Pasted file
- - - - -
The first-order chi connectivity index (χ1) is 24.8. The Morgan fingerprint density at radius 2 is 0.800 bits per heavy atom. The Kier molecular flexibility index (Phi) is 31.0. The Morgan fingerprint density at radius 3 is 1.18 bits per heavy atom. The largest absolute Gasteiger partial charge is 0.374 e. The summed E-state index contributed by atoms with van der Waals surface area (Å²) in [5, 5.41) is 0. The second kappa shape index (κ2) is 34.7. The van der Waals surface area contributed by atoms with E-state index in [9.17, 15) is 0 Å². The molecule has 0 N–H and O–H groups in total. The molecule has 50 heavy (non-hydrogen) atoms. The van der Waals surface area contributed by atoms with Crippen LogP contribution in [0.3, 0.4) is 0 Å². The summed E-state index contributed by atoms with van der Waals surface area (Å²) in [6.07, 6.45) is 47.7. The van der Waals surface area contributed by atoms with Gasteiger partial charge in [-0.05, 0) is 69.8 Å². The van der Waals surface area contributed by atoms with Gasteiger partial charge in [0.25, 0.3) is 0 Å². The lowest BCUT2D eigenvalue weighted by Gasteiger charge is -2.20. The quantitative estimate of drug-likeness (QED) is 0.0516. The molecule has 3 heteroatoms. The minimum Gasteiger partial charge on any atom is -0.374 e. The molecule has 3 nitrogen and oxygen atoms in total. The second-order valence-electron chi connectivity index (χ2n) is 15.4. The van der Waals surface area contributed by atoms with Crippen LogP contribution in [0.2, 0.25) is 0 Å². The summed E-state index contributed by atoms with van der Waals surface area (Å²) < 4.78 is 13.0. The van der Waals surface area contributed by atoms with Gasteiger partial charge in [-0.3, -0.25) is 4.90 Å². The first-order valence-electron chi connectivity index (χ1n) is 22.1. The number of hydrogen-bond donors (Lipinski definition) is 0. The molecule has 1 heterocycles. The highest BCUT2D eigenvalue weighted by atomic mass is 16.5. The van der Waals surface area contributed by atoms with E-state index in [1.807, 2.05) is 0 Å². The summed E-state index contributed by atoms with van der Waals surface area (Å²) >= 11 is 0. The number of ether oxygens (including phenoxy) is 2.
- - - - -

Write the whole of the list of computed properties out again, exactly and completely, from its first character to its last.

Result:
The first-order chi connectivity index (χ1) is 24.8. The Morgan fingerprint density at radius 2 is 0.800 bits per heavy atom. The Kier molecular flexibility index (Phi) is 31.0. The Morgan fingerprint density at radius 3 is 1.18 bits per heavy atom. The largest absolute Gasteiger partial charge is 0.374 e. The summed E-state index contributed by atoms with van der Waals surface area (Å²) in [5, 5.41) is 0. The second kappa shape index (κ2) is 34.7. The van der Waals surface area contributed by atoms with E-state index in [9.17, 15) is 0 Å². The molecule has 0 N–H and O–H groups in total. The molecule has 50 heavy (non-hydrogen) atoms. The van der Waals surface area contributed by atoms with Crippen LogP contribution in [0.3, 0.4) is 0 Å². The summed E-state index contributed by atoms with van der Waals surface area (Å²) in [6.07, 6.45) is 47.7. The van der Waals surface area contributed by atoms with Gasteiger partial charge in [-0.05, 0) is 69.8 Å². The van der Waals surface area contributed by atoms with Gasteiger partial charge in [0.25, 0.3) is 0 Å². The lowest BCUT2D eigenvalue weighted by Gasteiger charge is -2.20. The quantitative estimate of drug-likeness (QED) is 0.0516. The molecule has 3 heteroatoms. The minimum Gasteiger partial charge on any atom is -0.374 e. The molecule has 3 nitrogen and oxygen atoms in total. The second-order valence-electron chi connectivity index (χ2n) is 15.4. The van der Waals surface area contributed by atoms with Crippen LogP contribution in [0.2, 0.25) is 0 Å². The summed E-state index contributed by atoms with van der Waals surface area (Å²) < 4.78 is 13.0. The van der Waals surface area contributed by atoms with Gasteiger partial charge in [-0.3, -0.25) is 4.90 Å². The first-order valence-electron chi connectivity index (χ1n) is 22.1. The number of hydrogen-bond donors (Lipinski definition) is 0. The molecule has 1 heterocycles. The highest BCUT2D eigenvalue weighted by atomic mass is 16.5. The van der Waals surface area contributed by atoms with E-state index in [1.807, 2.05) is 0 Å². The summed E-state index contributed by atoms with van der Waals surface area (Å²) >= 11 is 0. The number of ether oxygens (including phenoxy) is 2.